You have posited a set of hypothetical scenarios that are not borne out in data. Studies have repeatedly shown that you are far more likely to use a firearm by accident against a family member or friend that you are against an intruder. Regardless of how you paint the picture, to me, the data makes this a null argument. Additionally, the mere presence of guns, the data indicates, substantially increases the likelihood of homicide. You want to be safer? Remove guns. It's fairly simple.

As for cars, the primary function of a car is not as a weapon. Certainly they can serve as weapons; however, the sole function of an automatic weapon is to rend violence. That is the distinction. Further, those that drafted the second amendment also did not foresee automatic weapons - the musket was a decidedly unrefined instrument with nowhere near the killing capability of what is available today.

You can read what you want to into the 2nd amendment although, as I noted in my guns over Arizona piece, the "well regulated militia" that prefaces the second amendment seems to be defined within the constitution as something akin to the National Guard. Given that the army was constitutionally required to disband after every major conflict and the fear was that the British might re-invade - the rationale behind the second amendment strikes me as fairly void when taken in a more modern context in which we have a standing army.

Further, I understand that regulation is very difficult, but I am not convinced that the second amendment, as it stands, is necessarily a good idea as a whole, but we can disagree on this. I do not debate that ownerships of arms is your right, my argument is that more reasonable regulation of what can be owned is very much a fair exercise of the police power that is also found within the constitution. The Supreme Court, particularly during the Berger years upheld gun regulation as a normal function of the police power, which allows for regulation based on the health, safety and morals of a community. The now expired assault weapons ban was constitutionally upheld under public health and safety considerations. Much regulation is permissible under the police power. I advocate in my piece for firmer gun control standards, akin to European standards which have been shown to result in far, far fewer gun related deaths.

Effectively, you are asserting that your individual right to safety through gun ownership, which data indicates is illusory entitles you to put everyone else increasingly at risk. We can disagree on this, but I feel that we should have data driven policy and that guns have repeatedly been shown to pose enormous risk to society. I also feel that you have failed to present real data in your argument that gun ownership reduces your risk. Instead you have inveighed repeatedly that it is simply your right. The question I ask is, to what extend should it be your right given the damage that gun availability repeatedly does to society as a whole, of which there is a great deal of empirical data. To me, you still have all of your work ahead of you in making your point.

Alex Deley said...

The semantics of how I define assault weapon aside, I think I have been quite clear as to what should be available. I support a ban on everything that was banned by the now expired assault weapons ban. I also support a ban on all automatics, and basically anything that's primary function is not for hunting or anything that is easily convertible to automatic or semiautomatic. Pistols I think require further regulation because they are concealable. Again, I think that the Swiss gun regulations make an enormous amount of sense and something similar should be replicated here.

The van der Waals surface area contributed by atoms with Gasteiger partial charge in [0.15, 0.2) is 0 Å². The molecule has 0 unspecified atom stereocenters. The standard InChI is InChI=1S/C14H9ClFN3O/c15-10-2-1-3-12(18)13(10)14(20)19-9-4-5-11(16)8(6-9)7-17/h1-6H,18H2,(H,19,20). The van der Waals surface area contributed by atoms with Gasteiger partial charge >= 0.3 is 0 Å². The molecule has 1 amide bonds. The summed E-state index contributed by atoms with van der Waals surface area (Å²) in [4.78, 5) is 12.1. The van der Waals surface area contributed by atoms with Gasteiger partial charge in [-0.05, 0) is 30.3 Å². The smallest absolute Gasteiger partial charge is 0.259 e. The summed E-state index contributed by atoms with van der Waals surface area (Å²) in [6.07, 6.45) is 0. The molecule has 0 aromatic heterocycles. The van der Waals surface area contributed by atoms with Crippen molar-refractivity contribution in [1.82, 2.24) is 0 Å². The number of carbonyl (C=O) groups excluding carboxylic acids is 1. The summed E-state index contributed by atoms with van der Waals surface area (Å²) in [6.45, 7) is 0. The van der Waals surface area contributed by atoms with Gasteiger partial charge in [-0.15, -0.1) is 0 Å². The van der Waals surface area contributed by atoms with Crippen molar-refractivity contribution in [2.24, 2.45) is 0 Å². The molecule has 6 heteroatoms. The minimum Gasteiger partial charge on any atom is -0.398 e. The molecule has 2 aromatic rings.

For a no way authoritative summary:

Mark said...

I was fully prepared to engage you in keen debate. Then I saw that your sole citation in your responses is a Wikipedia article.

If that is your go to source, I fear that I can only respond in kind: http://en.wikipedia.org/wiki/Criticism_of_Wikipedia

Sleep tight Mr. Deley, those with guns, whether you like it, ensure your right to do so.

Alex Deley said...


Again, please read my previous post "Guns Over Arizona", (http://thenewinternationalism.blogspot.com/2011/01/guns-over-arizona.html) in which I link to a handful of rigorous studies. Perhaps if you bothered to read where I pointed to where I have already written about the data, rather than requiring me to cut and past the same tired links again in the comments section of this post, we could get somewhere, no?

I used the Wikipedia link as an outline of what Swiss gun control policy looks like. I noted that it was in no was definitive. Basically, rather than reading the studies I noted that I linked to in said previous post, you have decided to play this rhetorical trick. I can find you a Swiss site if you want that outlines said regulations, but my guess is that it will likely be in French or German.

Sean D Sorrentino said...

"in which I link to a handful of rigorous studies."

There are no "rigerous studies." Every time someone pretends that they have shown a correlation between gun control and crime control the study gets slammed for all kinds of bad science. Every time that someone does a meta study, ie a study of all the studies, they come to realize that there is no corrolation between gun control and crime rates.

Alex Deley said...


Present evidence that the studies have been disproved rather than asserting it. The studies that I linked to in my 'Guns over Arizona' piece were all conducted by neutral sources and the methodology behind them was verified. Additionally they were all published in rigorous scholarly journals.

Honestly, though, I don't think that this conversation can go anywhere. If you are so ideologically predisposed towards your position that you discount any evidence that holds otherwise, there is no sense in debating. I repeat, I have repeatedly pointed towards studies that indicate that gun availability presents a societal danger and compromise public safety. You and Mark (who has now deleted his comment) have responded by pointing to an ideological rationale, namely you feel it is your right to self-defense. I don't question that the two of you are likely responsible gun owners. I simply think that certain types of guns, the ease with which guns can be purchased, concealed weapons permits and other aspects of gun regulation pose an enormous risk to society and that this is repeatedly implicated by data.